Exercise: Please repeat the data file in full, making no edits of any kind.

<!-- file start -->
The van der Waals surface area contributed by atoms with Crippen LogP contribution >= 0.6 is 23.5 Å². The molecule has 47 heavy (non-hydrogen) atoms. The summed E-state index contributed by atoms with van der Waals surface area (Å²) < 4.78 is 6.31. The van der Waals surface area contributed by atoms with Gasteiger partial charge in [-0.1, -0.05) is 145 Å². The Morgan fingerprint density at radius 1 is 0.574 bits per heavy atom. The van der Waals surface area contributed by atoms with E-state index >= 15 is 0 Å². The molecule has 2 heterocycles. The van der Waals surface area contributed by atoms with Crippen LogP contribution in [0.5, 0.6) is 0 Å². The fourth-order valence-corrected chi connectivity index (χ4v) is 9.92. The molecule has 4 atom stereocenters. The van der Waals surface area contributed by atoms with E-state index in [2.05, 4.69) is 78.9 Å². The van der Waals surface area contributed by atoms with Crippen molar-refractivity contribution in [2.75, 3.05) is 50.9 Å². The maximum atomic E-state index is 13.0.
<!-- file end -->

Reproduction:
The van der Waals surface area contributed by atoms with Crippen LogP contribution >= 0.6 is 23.5 Å². The molecule has 47 heavy (non-hydrogen) atoms. The summed E-state index contributed by atoms with van der Waals surface area (Å²) < 4.78 is 6.31. The van der Waals surface area contributed by atoms with Gasteiger partial charge in [-0.1, -0.05) is 145 Å². The Morgan fingerprint density at radius 1 is 0.574 bits per heavy atom. The van der Waals surface area contributed by atoms with E-state index >= 15 is 0 Å². The molecule has 2 heterocycles. The van der Waals surface area contributed by atoms with Crippen LogP contribution in [0.5, 0.6) is 0 Å². The fourth-order valence-corrected chi connectivity index (χ4v) is 9.92. The molecule has 4 atom stereocenters. The van der Waals surface area contributed by atoms with E-state index in [2.05, 4.69) is 78.9 Å². The van der Waals surface area contributed by atoms with Crippen molar-refractivity contribution in [2.75, 3.05) is 50.9 Å². The maximum atomic E-state index is 13.0.